“There were some papers,” Ellen said softly, pointing to the table, “of David’s. They are little things – notes he must have put down sometime, as one would who lacks someone close to talk with.”
There was a date at the top of the page: August 30, 1944. That was the very day before, Joseph thought suddenly…it would be the very last. And then, as he began to read, all the awkwardness seemed to leave his hands at once.”
“I guess the day I remember best of all was the day I lost the spinner…the day Father and I went back to the woods and I stayed all night in the camp for the first time. I could not eat my breakfast for thinking about it. And when we were all ready I started off, wanting to run, wanting to leave the pasture road behind and get into the strange, exciting log road that went where I had never been deep and deeper into the still woods.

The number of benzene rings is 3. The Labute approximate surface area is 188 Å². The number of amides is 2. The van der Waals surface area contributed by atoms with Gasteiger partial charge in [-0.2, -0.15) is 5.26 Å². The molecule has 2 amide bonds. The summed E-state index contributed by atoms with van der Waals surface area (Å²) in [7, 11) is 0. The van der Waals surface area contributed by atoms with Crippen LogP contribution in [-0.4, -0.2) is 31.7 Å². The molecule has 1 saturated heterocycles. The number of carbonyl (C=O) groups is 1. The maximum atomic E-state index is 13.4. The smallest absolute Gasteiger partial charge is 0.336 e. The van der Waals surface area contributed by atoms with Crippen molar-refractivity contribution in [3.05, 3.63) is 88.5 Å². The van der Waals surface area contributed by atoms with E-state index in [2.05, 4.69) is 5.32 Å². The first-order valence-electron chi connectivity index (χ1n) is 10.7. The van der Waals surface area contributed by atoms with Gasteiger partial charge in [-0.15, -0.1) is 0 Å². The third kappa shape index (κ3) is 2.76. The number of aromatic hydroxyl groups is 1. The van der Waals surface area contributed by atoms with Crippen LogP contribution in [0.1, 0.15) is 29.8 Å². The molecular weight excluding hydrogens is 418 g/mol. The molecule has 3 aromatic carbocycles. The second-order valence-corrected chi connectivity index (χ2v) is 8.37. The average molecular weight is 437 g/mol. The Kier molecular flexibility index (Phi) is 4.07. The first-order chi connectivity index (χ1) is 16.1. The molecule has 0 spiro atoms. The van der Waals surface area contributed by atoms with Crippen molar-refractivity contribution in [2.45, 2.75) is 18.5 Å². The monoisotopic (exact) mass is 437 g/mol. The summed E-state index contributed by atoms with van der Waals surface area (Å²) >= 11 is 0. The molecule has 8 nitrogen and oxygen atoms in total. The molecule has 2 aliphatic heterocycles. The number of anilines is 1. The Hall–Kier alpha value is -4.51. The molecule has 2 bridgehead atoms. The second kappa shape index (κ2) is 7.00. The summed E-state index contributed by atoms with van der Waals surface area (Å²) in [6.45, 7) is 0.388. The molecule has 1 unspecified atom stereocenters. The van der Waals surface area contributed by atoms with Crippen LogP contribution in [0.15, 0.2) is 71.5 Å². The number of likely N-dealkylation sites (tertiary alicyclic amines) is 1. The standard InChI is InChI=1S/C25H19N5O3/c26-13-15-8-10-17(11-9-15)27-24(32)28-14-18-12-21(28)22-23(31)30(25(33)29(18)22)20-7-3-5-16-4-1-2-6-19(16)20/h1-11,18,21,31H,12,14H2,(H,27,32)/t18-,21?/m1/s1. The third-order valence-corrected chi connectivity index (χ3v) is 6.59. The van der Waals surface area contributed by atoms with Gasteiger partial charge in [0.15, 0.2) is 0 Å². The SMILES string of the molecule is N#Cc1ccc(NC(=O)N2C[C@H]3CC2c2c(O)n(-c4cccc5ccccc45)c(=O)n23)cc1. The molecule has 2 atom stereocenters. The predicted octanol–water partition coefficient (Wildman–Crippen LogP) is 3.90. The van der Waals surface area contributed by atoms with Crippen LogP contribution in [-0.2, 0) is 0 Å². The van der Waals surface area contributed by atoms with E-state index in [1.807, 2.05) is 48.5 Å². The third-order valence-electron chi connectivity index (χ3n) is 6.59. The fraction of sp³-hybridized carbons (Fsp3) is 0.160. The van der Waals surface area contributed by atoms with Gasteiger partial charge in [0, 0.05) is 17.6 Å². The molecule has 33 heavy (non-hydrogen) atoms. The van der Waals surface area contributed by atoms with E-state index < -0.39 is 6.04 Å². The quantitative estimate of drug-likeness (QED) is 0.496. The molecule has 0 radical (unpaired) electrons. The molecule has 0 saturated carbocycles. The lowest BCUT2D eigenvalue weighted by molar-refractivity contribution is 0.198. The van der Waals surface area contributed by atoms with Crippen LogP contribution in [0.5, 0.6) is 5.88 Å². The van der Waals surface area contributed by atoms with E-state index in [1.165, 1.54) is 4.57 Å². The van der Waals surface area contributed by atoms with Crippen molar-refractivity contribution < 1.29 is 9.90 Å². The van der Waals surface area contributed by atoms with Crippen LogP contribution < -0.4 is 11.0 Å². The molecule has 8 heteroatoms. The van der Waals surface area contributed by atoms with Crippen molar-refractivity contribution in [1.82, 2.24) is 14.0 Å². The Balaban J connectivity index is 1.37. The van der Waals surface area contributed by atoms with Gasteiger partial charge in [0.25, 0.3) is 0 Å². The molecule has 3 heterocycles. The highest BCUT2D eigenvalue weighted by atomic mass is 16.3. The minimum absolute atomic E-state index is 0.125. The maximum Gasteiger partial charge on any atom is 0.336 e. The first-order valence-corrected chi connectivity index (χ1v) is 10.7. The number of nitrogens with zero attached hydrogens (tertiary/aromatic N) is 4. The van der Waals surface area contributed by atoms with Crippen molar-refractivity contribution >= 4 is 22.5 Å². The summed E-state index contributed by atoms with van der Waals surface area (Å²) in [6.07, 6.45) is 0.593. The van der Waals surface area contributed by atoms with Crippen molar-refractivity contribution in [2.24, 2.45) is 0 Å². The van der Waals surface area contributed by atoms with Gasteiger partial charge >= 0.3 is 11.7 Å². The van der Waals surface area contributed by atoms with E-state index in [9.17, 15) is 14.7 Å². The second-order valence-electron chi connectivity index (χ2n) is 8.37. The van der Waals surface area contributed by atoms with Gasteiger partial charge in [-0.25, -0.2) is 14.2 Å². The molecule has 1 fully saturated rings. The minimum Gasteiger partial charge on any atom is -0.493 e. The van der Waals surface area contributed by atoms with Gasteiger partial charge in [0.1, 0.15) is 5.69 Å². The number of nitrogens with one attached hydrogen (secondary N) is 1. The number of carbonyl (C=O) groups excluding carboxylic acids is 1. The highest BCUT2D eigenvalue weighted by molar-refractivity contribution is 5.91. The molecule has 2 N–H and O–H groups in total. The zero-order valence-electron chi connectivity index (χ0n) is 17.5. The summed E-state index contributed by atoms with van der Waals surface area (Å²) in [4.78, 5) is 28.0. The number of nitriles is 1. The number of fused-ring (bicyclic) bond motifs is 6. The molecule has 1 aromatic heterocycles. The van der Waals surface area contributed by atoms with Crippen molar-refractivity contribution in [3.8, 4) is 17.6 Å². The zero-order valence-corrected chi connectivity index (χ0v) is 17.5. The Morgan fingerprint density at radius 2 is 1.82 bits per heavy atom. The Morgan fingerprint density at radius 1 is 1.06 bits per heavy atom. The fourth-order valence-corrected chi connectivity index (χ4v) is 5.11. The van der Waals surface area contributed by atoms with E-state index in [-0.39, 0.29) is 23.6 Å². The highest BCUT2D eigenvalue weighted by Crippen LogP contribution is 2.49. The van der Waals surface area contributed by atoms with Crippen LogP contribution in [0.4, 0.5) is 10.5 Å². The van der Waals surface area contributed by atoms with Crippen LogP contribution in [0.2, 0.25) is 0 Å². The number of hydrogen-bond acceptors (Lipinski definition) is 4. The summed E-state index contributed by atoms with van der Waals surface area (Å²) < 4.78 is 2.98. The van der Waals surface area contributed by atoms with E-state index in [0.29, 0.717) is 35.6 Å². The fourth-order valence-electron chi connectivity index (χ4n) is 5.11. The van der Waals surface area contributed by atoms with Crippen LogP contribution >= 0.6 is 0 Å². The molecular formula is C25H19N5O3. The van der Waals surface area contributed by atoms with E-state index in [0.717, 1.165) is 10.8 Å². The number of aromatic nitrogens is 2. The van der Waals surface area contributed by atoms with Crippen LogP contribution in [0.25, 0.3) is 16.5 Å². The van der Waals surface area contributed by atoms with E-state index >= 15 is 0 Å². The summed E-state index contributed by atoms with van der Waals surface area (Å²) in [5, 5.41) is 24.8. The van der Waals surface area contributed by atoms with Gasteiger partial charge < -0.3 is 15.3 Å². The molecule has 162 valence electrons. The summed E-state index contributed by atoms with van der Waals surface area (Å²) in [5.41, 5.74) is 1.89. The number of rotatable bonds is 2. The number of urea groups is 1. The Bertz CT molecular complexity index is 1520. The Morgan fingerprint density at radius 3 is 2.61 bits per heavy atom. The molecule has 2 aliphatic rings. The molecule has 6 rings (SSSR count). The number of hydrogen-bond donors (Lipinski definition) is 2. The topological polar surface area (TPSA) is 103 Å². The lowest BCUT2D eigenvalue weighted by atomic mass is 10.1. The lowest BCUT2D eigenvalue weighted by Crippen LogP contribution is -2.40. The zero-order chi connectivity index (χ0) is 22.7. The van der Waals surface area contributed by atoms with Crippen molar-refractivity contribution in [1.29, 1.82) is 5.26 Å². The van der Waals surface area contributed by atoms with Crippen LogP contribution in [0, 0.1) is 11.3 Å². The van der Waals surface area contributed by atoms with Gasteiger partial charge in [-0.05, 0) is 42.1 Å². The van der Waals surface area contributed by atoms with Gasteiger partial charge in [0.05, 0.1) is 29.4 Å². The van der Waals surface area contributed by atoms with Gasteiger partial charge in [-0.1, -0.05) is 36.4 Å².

…Later, when the whole night was cool, there was the dry wood Father could always find somewhere for the fire. And with Father there, it was dark and quiet and warm in the camp and the big trees whispered together their drowsy talk outside in the dark. It was the first night I had slept in the woods, and there had never been anything like it….I guess that was the best day there ever was. I guess a guy should be satisfied to have had just one day like that.
“I remember lying awake a long time that night. And I think Dad was awake too. He didn’t say anything, but I think he knew how it was. Somehow I think Dad always knew how it was….”